Jeff Charlotte sometimes quotes Ralph Waldo Emerson, so he's not the typical construction firm executive.
Another way Charlotte stands out: The firm he founded, Venice-based J.E. Charlotte Construction Corp., is one of few small construction firms in the region to survive the carnage of the recession. While the firm isn't yet fully back to 2008 sales levels, it's close. With a focus on three specific sectors — retail, health care and country clubs — the firm had $8.8 million in revenues in 2014, up slightly from 2013 and up 87.2% over 2012.
The key, in addition to the rebound in the economy, says Charlotte, is the company now thinks bigger, goes after larger contracts and is in a position to turn down smaller jobs. “Instead of being everything for everyone, we want to be more specific in what we do,” Charlotte says. “I see the markets we are in being really healthy moving forward.”
Charlotte's grandfather was a mason and his father was a construction executive who built condos and medical complexes in Venice. The younger Charlotte founded his company in 2007 after he worked for other firms, including St. Petersburg-based Hennessy Construction. In 2008 the firm had nine employees and $10.6 million in sales.
But work soon dried up. In 2010 and 2011 annual sales were stuck at $2.7 million. The only significant client with repeat work was Lafayette, La.-based IberiaBank, which, in a recession-based move to buy struggling lenders, was growing statewide. J.E. Charlotte handled renovations and related work for IberiaBank in branches on both Florida coasts.
Charlotte remembers driving across the state in his Honda CR-V to check on projects.
Charlotte says he and his wife, Virginia, took out a second mortgage on their home and dipped into savings to make payroll. Charlotte was determined to keep going. “I never considered closing the company,” he says.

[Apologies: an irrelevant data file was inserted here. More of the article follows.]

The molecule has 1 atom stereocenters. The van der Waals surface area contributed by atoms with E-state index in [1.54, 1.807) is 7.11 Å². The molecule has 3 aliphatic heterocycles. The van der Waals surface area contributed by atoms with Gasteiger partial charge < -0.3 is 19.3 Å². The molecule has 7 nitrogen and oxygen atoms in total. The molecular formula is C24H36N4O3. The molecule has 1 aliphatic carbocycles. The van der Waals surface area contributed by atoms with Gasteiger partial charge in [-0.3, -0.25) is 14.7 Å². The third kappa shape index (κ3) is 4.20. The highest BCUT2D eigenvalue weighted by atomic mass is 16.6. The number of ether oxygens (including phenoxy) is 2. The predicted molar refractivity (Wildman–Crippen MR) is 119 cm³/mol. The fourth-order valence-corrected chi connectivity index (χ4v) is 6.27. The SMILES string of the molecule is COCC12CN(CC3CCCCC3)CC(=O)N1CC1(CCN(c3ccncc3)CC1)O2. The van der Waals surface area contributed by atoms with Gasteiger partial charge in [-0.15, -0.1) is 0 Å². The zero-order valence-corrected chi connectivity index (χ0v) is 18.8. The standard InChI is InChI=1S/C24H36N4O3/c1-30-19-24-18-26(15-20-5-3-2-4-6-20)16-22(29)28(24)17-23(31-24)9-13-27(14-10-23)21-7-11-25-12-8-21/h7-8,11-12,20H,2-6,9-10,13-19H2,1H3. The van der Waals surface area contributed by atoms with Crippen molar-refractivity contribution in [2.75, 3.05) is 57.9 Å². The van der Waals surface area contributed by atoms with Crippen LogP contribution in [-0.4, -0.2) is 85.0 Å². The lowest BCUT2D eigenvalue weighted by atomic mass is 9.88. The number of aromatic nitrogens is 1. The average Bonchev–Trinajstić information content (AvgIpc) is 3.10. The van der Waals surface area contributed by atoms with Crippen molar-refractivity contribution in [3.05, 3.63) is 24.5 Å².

The turnaround, he says, started in 2012 when the firm won a $2.7 million contract for renovation and upgrades at the Plantation Golf and Country Club in Venice. “That project was the catalyst,” Charlotte says.
This year the firm has nine employees, and Charlotte projects at least $10 million in sales.
A notable current project is a facility in south Sarasota County for Bayside Pet Resort, which offers overnight lodging, grooming and climate-controlled play rooms for dogs and cats. The $2.9 million complex is the second full-service resort J.E. Charlotte is doing for Bayside.
“Building a facility for pets might sound simple,” says Charlotte, “but there are a ton of variables that don't come up when you're creating a space for humans.”
Other current projects include a new social center for the Players Club Longboat Key, a $1.3 million project; a new resident center in Country Club East at Lakewood Ranch, a $970,000 project; and a rehabilitation project of a 10,000-square-foot building for the Humane Society of Manatee County. The company won the Humane Society project partly because officials there were impressed with how Charlotte and his team turned an old bowling alley into the first Bayside Pet Resort.
One final sign of the firm's resurgence comes from new hires. That includes Alan Miller, recently named vice president of operations. The hiring of Miller, who has been in construction since 1983, will allow Charlotte to focus more on long-term vision and business development.
— Mark Gordon